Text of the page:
EBACE Convention News

Flying Group introduces jet-card option for the not-so-frequent flier

 - May 10, 2007, 6:38 AM

“Not everyone can or wants to own a private jet, and even the most affordable co-ownership or ad hoc chartering package is not always suitable,” Flying Group president and general manager Bernard Van Milders told EBACE Convention News. “With our new FlyingCard program [introduced in January], anyone can move around Europe in a quick, safe, efficient and personalized manner on a business jet, at a fixed and advantageous rate.”

The jet card is tailored to the needs of those flying up to 100 hours per year, explained Johan Van Lokeren, CEO of Flying Group’s operations division, which is called Flying Service. The division tested the card for three months before its actual launch.

The FlyingCard promises a wide range of complementary advantages, Van Lokeren said. Some of those benefits include: clear-cut budgeting, expenses can be fully calculated in advance; customers pay only for occupied flight hours (positioning flights are not charged for destinations in western Europe); availability of aircraft is guaranteed; customers receive preferential charter rates without a long-term commitment; and passengers encounter no additional hidden charges in the event of cost increases.

The agreed-upon price in the contract is fixed and valid for a 12-month period. At the end of the contract period, Flying Group will reassess the customers’ actual requirements and, if necessary, may advise them to switch to some other program, for example, full or fractional ownership.

FlyingCard is based on a fixed payment of ?140,000 ($186,000) for 20 flight hours in a Cessna Citation Excel (or 28 hours in a smaller Citation Bravo). Clients can upgrade or downgrade within Flying Group’s available fleet, paying on a pro rata basis.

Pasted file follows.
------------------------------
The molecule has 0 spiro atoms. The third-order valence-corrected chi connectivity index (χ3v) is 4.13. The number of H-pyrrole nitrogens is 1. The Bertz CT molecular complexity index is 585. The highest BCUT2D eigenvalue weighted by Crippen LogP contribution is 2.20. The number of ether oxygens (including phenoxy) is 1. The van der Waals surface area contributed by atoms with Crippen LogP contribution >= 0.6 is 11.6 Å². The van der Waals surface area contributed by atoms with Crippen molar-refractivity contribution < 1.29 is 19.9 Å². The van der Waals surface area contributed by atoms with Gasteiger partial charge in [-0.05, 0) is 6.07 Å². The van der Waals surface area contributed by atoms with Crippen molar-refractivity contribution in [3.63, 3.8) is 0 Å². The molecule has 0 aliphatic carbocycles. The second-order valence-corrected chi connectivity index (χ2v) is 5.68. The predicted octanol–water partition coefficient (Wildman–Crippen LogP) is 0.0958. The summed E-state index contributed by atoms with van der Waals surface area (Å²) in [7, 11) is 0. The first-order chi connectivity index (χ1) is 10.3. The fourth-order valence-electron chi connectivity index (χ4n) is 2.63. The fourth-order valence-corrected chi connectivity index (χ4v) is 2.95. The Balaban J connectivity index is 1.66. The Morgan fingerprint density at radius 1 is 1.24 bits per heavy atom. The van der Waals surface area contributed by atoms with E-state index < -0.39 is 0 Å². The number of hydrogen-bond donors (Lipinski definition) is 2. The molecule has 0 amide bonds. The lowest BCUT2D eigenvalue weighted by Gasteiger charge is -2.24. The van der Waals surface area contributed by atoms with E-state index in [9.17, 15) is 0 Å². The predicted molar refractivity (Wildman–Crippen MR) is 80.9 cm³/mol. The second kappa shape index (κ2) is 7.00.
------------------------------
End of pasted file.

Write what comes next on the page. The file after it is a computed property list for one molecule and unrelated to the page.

Because the new block charter program has achieved early success, it has been incorporated as a subsidiary of Flying Group–the fourth pillar of the company’s
activities, along with aircraft management, fractional ownership and ad hoc charter services.

Since establishing its home base at Antwerp Airport in 1997, Flying Group has expanded its operation from two to 15 aircraft. Its fleet consists of a mix of types from Cessna (Citation I, Bravo, Excel and Citation X) and Dassault (Falcon 900C, 900DX and 900EX EASy). At last October’s NBAA convention in Orlando, Florida, the group ordered three Citation Mustang very light jets and three Citation XLS+s, and committed to a pair of Cessna’s proposed new Citation LCC (large cabin concept) designs.

The company recently opened a new ?850,000 ($1.1 million), 19,000-sq-ft hangar at Antwerp, doubling the size of its headquarters and enabling it to accommodate the three new Dassault Falcon 7Xs to be delivered next year.

Flying Group expects to take delivery of three additional aircraft this year: one Falcon 2000EX EASy and a pair of Citation CJ3s. The Falcon will be chartered at an hourly price of ?5,500 ($7,300) and the CJ3 for ?2800 ($3,700).

International Expansion
Flying Group has also expanded internationally. In Rotterdam, it operates two aircraft–a Bombardier Challenger 604 and a Citation Excel for Dutch customers.
It boasts a growing presence in France, with two bases–one in Cannes and the other in Paris–and is building a ?2.5 million ($3.3 million) hangar at Cannes-Mandelieu Airport on the French Riviera. The new facility (hangar and offices) is scheduled to open in September. Flying Group now has a dozen employees in France.

The Antwerp-based operator also began construction of a ?4 million ($5.3 million) hangar at Paris Le Bourget this year. Following its appearance here at EBACE’07 (Booth No. 136), Flying Group will attend next month’s Paris Air Show, where it is expected to reveal more details about its partnership with U.S. chain Million Air in this Le Bourget FBO. The 57,000-sq-ft building is located close to the Dassault Falcon Service FBO and the FlightSafety International training center. The launch is taking longer than initially expected but the new facility is expected to be operational later this year.

Because Flying Group’s president Van Milders also flies as captain on its Citation X and is away for a week or more on long trips, Van Lokeren has replaced him as CEO of the Flying Services division.

Flying Group’s staff in Belgium totals about 70, including 30 pilots, many of whom were hired under permanent contracts after having been self-employed. According to Flying Group spokesman Ben Paindavin, the company has had to offer them permanent status to counter competition from other major operators, such as NetJets Europe.